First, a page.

For the past 10 years, Virginia has offered an online service that allows nearly every taxpayer in the commonwealth to file their state income-tax return for free.
In 2009, more than 278,000 Virginians took advantage of the state Department of Taxation's iFile program. This year, about 300,000 are expected to do so by the May 3 filing deadline. A recent survey of the service found that 98 percent of taxpayers using it were satisfied.
So why did the General Assembly vote to end the program?
It depends on whom you ask.
To some legislators, it's a question of defining what the government's core priorities should be, and the belief that taxpayers will be served better and be saved more money in the long run.
"It makes a lot of sense -- state government doesn't need to be doing everything," said Del. Kathy J. Byron, R-Campbell, who sponsored the legislation, House Bill 1349. "We've got to get back to the core services."
To others, it has more to do with politics -- the product of a successful lobbying effort by private tax-filing services to steer thousands of would-be free-filers to private businesses, who now will be able to charge a fee for the same service Virginians were getting for free.
"It looks like we are going to be able to go home and tell people we didn't raise their taxes," state Sen. R. Creigh Deeds, D-Bath, said during a Senate floor debate over House Bill 1349 at the close of the assembly's legislative session in March.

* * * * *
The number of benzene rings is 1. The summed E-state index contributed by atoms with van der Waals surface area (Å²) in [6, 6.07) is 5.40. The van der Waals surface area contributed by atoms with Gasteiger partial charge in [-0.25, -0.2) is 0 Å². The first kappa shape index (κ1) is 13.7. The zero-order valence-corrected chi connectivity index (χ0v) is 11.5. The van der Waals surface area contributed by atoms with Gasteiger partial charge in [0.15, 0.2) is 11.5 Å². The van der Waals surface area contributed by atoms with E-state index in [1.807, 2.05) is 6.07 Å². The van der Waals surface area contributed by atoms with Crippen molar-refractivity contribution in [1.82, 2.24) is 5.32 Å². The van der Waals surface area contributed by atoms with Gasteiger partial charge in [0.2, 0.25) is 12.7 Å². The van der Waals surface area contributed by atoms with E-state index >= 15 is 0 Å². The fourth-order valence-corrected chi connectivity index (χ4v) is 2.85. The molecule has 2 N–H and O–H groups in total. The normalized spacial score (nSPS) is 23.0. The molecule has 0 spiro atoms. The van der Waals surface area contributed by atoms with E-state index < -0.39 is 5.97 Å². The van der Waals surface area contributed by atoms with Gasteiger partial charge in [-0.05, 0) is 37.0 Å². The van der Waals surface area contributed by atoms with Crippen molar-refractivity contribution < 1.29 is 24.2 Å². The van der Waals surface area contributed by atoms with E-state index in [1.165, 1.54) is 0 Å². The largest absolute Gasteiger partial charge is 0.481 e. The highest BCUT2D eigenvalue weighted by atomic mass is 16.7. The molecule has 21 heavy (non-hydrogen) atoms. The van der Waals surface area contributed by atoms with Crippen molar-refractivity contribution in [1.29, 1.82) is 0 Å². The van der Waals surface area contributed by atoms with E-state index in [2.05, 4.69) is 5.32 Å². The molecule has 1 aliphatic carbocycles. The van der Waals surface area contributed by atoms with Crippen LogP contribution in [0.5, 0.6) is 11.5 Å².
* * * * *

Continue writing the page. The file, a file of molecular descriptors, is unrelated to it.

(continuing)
"But with this bill, we are going to tell some people they are going to have to pay more to file their taxes."
The bill passed the Senate 33-6 and the House of Delegates 86-10, with Democrats casting the only "no" votes. It was signed Sunday by Gov. Bob McDonnell.
The law, scheduled to take effect for the 2010 tax year, eliminates the state's iFile program. Nearly 97 percent of all Virginians who filed state taxes were eligible to file electronically, regardless of their income, under iFile.
The legislation replaces iFile with the "Virginia Free File" program. The program is modeled after the federal Free File program, established in 2002 between the Internal Revenue Service and the "Consortium" -- a group representing for-profit tax-preparation companies.
One of those companies, Seattle-based Intuit, has donated $113,500 to state lawmakers since 2001, according to records on file with the Virginia Public Access Project. The information-technology company owns TurboTax, one of the top tax software programs on the market.
In 2009, Intuit donated $10,000 to the Dominion Leadership Trust, a political action committee run by House Speaker William J. Howell, R-Stafford. The company operates a customer-service center about 4 miles from Howell's district office.
Last year Intuit also gave $7,500 to the McDonnell for Governor campaign and $5,000 to the Strong Majority PAC run by House Minority Leader Ward L. Armstrong, D-Henry.
Through a link on the IRS Web site, the industry group provides free online tax-filing services to 70 percent of federal taxpayers.